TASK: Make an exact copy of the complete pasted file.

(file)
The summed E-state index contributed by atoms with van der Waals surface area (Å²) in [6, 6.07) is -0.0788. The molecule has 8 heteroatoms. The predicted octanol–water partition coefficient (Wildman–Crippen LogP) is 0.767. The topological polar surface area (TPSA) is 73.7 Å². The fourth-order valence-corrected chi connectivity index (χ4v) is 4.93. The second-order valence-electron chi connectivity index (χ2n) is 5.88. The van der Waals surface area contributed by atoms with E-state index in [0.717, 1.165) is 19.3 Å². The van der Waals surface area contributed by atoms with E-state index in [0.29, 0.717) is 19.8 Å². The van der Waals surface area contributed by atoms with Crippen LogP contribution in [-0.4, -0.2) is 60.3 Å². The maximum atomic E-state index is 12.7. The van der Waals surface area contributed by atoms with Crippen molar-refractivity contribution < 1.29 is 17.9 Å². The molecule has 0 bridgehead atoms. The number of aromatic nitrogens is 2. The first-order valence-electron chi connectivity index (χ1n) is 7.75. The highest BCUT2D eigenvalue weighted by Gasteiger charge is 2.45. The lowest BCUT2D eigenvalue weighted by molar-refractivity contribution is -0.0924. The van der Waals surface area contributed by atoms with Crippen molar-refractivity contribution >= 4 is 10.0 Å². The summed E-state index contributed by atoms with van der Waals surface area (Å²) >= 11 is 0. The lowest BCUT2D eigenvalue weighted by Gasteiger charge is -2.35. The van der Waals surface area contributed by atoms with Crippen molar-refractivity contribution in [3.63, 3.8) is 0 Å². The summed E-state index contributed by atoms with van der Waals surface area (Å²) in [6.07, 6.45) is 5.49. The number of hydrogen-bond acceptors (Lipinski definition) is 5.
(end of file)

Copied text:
The summed E-state index contributed by atoms with van der Waals surface area (Å²) in [6, 6.07) is -0.0788. The molecule has 8 heteroatoms. The predicted octanol–water partition coefficient (Wildman–Crippen LogP) is 0.767. The topological polar surface area (TPSA) is 73.7 Å². The fourth-order valence-corrected chi connectivity index (χ4v) is 4.93. The second-order valence-electron chi connectivity index (χ2n) is 5.88. The van der Waals surface area contributed by atoms with E-state index in [0.717, 1.165) is 19.3 Å². The van der Waals surface area contributed by atoms with E-state index in [0.29, 0.717) is 19.8 Å². The van der Waals surface area contributed by atoms with Crippen LogP contribution in [-0.4, -0.2) is 60.3 Å². The maximum atomic E-state index is 12.7. The van der Waals surface area contributed by atoms with Crippen molar-refractivity contribution < 1.29 is 17.9 Å². The molecule has 0 bridgehead atoms. The number of aromatic nitrogens is 2. The first-order valence-electron chi connectivity index (χ1n) is 7.75. The highest BCUT2D eigenvalue weighted by Gasteiger charge is 2.45. The lowest BCUT2D eigenvalue weighted by molar-refractivity contribution is -0.0924. The van der Waals surface area contributed by atoms with Crippen molar-refractivity contribution >= 4 is 10.0 Å². The summed E-state index contributed by atoms with van der Waals surface area (Å²) >= 11 is 0. The lowest BCUT2D eigenvalue weighted by Gasteiger charge is -2.35. The van der Waals surface area contributed by atoms with Crippen molar-refractivity contribution in [3.63, 3.8) is 0 Å². The summed E-state index contributed by atoms with van der Waals surface area (Å²) in [6.07, 6.45) is 5.49. The number of hydrogen-bond acceptors (Lipinski definition) is 5.